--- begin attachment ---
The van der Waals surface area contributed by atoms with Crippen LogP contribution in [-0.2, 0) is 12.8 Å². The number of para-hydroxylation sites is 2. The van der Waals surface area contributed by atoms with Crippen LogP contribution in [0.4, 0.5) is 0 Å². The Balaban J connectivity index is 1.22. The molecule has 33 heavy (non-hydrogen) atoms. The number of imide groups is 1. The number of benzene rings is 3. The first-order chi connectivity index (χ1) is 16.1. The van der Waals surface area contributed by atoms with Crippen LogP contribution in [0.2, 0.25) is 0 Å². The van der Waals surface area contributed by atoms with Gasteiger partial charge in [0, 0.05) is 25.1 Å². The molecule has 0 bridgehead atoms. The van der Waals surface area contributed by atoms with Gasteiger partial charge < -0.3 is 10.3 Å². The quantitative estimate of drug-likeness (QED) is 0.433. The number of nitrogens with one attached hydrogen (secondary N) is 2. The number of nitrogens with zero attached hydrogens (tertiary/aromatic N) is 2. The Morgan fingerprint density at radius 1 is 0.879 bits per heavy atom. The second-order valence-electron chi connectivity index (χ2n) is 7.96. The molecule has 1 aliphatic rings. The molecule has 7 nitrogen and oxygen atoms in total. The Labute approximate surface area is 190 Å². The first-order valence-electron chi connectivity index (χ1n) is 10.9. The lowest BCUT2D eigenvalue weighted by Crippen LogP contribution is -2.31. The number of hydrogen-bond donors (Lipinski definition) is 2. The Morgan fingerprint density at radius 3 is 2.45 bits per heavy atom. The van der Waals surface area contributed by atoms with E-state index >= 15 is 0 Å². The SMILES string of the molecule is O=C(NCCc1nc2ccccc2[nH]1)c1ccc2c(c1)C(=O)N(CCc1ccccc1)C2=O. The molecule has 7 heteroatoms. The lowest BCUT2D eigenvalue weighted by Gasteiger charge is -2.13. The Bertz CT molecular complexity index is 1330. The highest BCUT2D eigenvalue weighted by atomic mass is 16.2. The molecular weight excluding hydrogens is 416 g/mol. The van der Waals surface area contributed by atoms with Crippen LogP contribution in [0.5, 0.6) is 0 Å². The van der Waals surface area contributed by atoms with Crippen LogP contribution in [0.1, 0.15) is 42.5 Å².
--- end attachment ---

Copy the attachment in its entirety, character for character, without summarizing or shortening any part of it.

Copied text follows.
The van der Waals surface area contributed by atoms with Crippen LogP contribution in [-0.2, 0) is 12.8 Å². The number of para-hydroxylation sites is 2. The van der Waals surface area contributed by atoms with Crippen LogP contribution in [0.4, 0.5) is 0 Å². The Balaban J connectivity index is 1.22. The molecule has 33 heavy (non-hydrogen) atoms. The number of imide groups is 1. The number of benzene rings is 3. The first-order chi connectivity index (χ1) is 16.1. The van der Waals surface area contributed by atoms with Crippen LogP contribution in [0.2, 0.25) is 0 Å². The van der Waals surface area contributed by atoms with Gasteiger partial charge in [0, 0.05) is 25.1 Å². The molecule has 0 bridgehead atoms. The van der Waals surface area contributed by atoms with Gasteiger partial charge < -0.3 is 10.3 Å². The quantitative estimate of drug-likeness (QED) is 0.433. The number of nitrogens with one attached hydrogen (secondary N) is 2. The number of nitrogens with zero attached hydrogens (tertiary/aromatic N) is 2. The Morgan fingerprint density at radius 1 is 0.879 bits per heavy atom. The second-order valence-electron chi connectivity index (χ2n) is 7.96. The molecule has 1 aliphatic rings. The molecule has 7 nitrogen and oxygen atoms in total. The Labute approximate surface area is 190 Å². The first-order valence-electron chi connectivity index (χ1n) is 10.9. The lowest BCUT2D eigenvalue weighted by Crippen LogP contribution is -2.31. The number of hydrogen-bond donors (Lipinski definition) is 2. The Morgan fingerprint density at radius 3 is 2.45 bits per heavy atom. The van der Waals surface area contributed by atoms with E-state index >= 15 is 0 Å². The SMILES string of the molecule is O=C(NCCc1nc2ccccc2[nH]1)c1ccc2c(c1)C(=O)N(CCc1ccccc1)C2=O. The molecule has 7 heteroatoms. The lowest BCUT2D eigenvalue weighted by Gasteiger charge is -2.13. The Bertz CT molecular complexity index is 1330. The highest BCUT2D eigenvalue weighted by atomic mass is 16.2. The molecular weight excluding hydrogens is 416 g/mol. The van der Waals surface area contributed by atoms with Crippen LogP contribution in [0.5, 0.6) is 0 Å². The van der Waals surface area contributed by atoms with Crippen LogP contribution in [0.1, 0.15) is 42.5 Å².